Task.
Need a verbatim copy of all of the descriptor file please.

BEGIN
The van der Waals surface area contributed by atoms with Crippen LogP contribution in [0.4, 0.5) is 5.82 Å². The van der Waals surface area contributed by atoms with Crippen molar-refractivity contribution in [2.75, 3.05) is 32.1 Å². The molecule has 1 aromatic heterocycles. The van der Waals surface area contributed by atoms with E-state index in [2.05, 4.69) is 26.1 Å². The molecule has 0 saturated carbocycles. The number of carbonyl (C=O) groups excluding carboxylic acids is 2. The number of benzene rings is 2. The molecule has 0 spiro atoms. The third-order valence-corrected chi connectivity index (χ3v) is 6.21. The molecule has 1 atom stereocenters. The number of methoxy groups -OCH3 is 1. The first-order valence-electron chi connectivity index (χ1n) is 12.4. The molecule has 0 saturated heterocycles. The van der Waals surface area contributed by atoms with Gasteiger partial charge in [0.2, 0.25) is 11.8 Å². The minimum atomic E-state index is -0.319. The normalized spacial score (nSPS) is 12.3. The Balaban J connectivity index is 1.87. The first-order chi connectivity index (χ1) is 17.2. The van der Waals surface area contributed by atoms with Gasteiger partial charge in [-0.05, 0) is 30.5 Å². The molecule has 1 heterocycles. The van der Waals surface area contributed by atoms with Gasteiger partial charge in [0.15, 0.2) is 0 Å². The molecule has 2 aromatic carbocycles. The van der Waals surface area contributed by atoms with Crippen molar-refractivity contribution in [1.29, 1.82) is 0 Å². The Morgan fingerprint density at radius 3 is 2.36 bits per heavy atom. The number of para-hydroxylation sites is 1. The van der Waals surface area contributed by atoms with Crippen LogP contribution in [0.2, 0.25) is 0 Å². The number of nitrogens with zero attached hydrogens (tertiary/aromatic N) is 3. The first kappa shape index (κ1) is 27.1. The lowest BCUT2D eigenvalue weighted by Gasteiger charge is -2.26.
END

The van der Waals surface area contributed by atoms with Crippen LogP contribution in [0.4, 0.5) is 5.82 Å². The van der Waals surface area contributed by atoms with Crippen molar-refractivity contribution in [2.75, 3.05) is 32.1 Å². The molecule has 1 aromatic heterocycles. The van der Waals surface area contributed by atoms with E-state index in [2.05, 4.69) is 26.1 Å². The molecule has 0 saturated carbocycles. The number of carbonyl (C=O) groups excluding carboxylic acids is 2. The number of benzene rings is 2. The molecule has 0 spiro atoms. The third-order valence-corrected chi connectivity index (χ3v) is 6.21. The molecule has 1 atom stereocenters. The number of methoxy groups -OCH3 is 1. The first-order valence-electron chi connectivity index (χ1n) is 12.4. The molecule has 0 saturated heterocycles. The van der Waals surface area contributed by atoms with Gasteiger partial charge in [0.2, 0.25) is 11.8 Å². The minimum atomic E-state index is -0.319. The normalized spacial score (nSPS) is 12.3. The Balaban J connectivity index is 1.87. The first-order chi connectivity index (χ1) is 17.2. The van der Waals surface area contributed by atoms with Gasteiger partial charge in [-0.05, 0) is 30.5 Å². The molecule has 1 heterocycles. The van der Waals surface area contributed by atoms with Gasteiger partial charge in [0.15, 0.2) is 0 Å². The molecule has 2 aromatic carbocycles. The van der Waals surface area contributed by atoms with Crippen molar-refractivity contribution in [1.29, 1.82) is 0 Å². The Morgan fingerprint density at radius 3 is 2.36 bits per heavy atom. The number of para-hydroxylation sites is 1. The van der Waals surface area contributed by atoms with Crippen LogP contribution in [0.2, 0.25) is 0 Å². The number of nitrogens with zero attached hydrogens (tertiary/aromatic N) is 3. The first kappa shape index (κ1) is 27.1. The lowest BCUT2D eigenvalue weighted by Gasteiger charge is -2.26.